You can help by expanding or correcting it.

Disclaimer: The effects listed below cite the Subjective Effect Index (SEI), a literature based on anecdotal reports and the personal experiences of PsychonautWiki contributors. As a result, they should be treated with a healthy amount of skepticism. It is worth noting that these effects will not necessarily occur in a consistent or reliable manner, although higher doses are more likely to induce the full spectrum of effects. Likewise, adverse effects become much more likely with higher doses and may include serious injury or death.

In comparison to datura or diphenhydramine, its effects tend to be milder and, depending on the dosage, even be considered pleasant and euphoric. It has unique effects compared to other deliriants or hallucinogens. It also has a long, smooth and enjoyable come-up, where the effects build in a similar manner to cannabis.

Physical effects

Visual effects

Cognitive effects

Auditory effects


Myristicin is found in nutmeg, nutmeg essential oil and to a lesser extent in parsley, dill and other plants.

Ground nutmeg powder

Ground nutmeg powder

This is the most common form in which myristicin is sold, and it can be found in almost any supermarket as a spice.

It is worth noting that anecdotal reports suggest no clear guide on dosaging in this form. Some users report no effects at all from dosages that others consider extreme or even highly toxic. This may be the case because of varying myristicin content in ground powder and one should start at lower dosages reccomended here and always use the same brand. The dose for oral consumption is generally considered to be:

  • Light: 5 - 15g
  • Common: 15 - 20g
  • Strong: 20 - 30g
  • Heavy: 30g+

Pure myristicin

Myristicin can be extracted from nutmeg powder by fractional distillation. When using pure myristicin, the dose for oral consumption is generally considered to be:

  • Light: 50 - 200mg
  • Common: 200 - 500mg
  • Strong: 500 - 800mg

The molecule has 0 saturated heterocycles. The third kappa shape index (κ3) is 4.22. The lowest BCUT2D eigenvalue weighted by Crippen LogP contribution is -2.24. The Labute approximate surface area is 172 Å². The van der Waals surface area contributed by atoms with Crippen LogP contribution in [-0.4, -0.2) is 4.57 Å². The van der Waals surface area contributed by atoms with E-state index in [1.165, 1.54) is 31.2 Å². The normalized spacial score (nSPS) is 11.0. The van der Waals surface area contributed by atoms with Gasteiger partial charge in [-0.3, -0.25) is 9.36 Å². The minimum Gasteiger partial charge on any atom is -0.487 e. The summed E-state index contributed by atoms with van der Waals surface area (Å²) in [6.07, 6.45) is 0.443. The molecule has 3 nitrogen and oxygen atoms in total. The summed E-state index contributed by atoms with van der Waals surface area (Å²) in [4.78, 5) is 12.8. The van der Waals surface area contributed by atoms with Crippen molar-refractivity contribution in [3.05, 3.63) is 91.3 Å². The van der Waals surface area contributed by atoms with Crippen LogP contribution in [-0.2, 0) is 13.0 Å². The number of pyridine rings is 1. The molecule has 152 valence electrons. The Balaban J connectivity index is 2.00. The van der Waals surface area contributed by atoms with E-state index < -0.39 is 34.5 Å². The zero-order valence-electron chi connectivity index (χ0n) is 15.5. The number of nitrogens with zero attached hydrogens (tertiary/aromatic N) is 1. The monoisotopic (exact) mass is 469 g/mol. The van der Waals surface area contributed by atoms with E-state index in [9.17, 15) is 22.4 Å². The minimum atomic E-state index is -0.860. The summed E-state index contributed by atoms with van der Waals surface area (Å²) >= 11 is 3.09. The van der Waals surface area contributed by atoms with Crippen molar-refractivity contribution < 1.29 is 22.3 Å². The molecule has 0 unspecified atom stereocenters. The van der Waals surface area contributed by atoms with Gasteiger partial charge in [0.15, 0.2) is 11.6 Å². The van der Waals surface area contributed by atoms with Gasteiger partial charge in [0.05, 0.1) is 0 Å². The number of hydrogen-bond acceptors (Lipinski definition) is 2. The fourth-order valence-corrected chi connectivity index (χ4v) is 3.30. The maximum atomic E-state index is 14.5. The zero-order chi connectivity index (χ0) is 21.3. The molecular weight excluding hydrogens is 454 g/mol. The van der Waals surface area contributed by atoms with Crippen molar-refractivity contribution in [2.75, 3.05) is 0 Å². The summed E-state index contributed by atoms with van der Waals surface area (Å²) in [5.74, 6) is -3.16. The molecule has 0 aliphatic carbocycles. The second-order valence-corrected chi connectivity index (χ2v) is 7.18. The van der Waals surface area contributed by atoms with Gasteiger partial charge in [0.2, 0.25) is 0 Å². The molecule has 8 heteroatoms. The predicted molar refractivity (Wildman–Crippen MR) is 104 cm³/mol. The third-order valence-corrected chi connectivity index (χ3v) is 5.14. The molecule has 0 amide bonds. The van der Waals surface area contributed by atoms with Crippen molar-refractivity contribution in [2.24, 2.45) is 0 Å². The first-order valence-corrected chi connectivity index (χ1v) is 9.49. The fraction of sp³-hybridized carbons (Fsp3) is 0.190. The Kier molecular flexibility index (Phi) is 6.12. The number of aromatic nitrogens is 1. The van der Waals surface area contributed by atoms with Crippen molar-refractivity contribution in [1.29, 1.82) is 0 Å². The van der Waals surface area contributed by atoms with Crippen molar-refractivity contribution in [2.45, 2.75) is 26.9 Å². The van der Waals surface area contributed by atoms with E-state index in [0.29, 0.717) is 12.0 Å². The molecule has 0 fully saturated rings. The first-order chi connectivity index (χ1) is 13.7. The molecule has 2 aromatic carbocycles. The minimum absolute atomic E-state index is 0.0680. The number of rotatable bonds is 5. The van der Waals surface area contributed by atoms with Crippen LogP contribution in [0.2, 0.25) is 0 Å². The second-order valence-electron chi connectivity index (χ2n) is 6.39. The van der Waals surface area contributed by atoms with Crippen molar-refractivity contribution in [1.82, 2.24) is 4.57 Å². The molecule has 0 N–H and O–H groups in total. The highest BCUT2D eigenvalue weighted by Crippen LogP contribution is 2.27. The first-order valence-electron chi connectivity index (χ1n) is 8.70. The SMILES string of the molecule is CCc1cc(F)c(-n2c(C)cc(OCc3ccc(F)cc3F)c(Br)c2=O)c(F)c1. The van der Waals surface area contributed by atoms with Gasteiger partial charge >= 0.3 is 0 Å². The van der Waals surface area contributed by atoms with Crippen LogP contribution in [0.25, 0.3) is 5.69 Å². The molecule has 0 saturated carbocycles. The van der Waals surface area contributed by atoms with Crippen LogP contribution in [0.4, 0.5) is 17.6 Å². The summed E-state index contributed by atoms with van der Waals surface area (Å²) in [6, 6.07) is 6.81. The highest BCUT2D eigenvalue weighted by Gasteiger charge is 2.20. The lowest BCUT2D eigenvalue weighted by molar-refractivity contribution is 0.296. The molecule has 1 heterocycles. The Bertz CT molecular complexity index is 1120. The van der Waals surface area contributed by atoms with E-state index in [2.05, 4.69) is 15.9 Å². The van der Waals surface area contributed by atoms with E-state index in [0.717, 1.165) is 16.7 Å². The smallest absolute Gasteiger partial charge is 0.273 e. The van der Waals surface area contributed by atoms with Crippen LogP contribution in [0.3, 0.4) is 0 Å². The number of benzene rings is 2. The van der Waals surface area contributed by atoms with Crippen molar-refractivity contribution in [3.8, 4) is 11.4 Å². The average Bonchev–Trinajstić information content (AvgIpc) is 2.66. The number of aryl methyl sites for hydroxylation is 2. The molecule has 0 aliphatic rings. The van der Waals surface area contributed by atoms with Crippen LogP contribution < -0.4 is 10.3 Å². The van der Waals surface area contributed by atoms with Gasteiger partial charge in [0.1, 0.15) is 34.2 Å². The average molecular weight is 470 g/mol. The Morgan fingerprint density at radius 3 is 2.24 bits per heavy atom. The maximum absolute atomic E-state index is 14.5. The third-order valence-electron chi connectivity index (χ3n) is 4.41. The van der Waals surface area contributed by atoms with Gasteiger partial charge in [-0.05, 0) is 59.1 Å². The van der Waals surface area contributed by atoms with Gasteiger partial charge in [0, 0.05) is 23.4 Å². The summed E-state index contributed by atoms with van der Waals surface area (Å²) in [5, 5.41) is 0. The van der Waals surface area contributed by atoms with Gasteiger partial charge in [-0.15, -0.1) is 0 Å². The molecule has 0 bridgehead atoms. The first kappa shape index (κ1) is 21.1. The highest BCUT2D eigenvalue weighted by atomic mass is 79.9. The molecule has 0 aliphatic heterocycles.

• Heavy: 800mg+

Experience reports

Anecdotal reports which describe the effects of this compound within our experience index include:

Additional experience reports can be found here:

Toxicity and harm potential


This toxicity and harm potential section is a stub.

As such, it may contain incomplete or even dangerously wrong information. You can help by expanding or correcting it.
We also recommend that you conduct independent research and use harm reduction practices when using this substance.

Myristicin is neurotoxic and can be fatal in extremely high doses.[6]

Tolerance and addiction potential

Myristicin is not known to be addictive and the desire to use it can actually decrease with use. It is mostly self-regulating.

Information regarding tolerance is unknown.

Legal issues

Myristicin and nutmeg are both unscheduled in nearly all parts of the world and are commonly bought in form of either ground spice, essential oil or as whole nuts.

See also

External links


  4. McKenna, A., Nordt, S. P., & Ryan, J. (2004). Acute nutmeg poisoning. European Journal of Emergency Medicine, 11(4), 240-241.
  5. Abernethy, M. K., & Becker, L. B. (1992). Acute nutmeg intoxication. The American journal of emergency medicine, 10(5), 429-430.
  6. Myristicin-induced neurotoxicity in human neuroblastoma SK-N-SH cells. ( / NCBI) |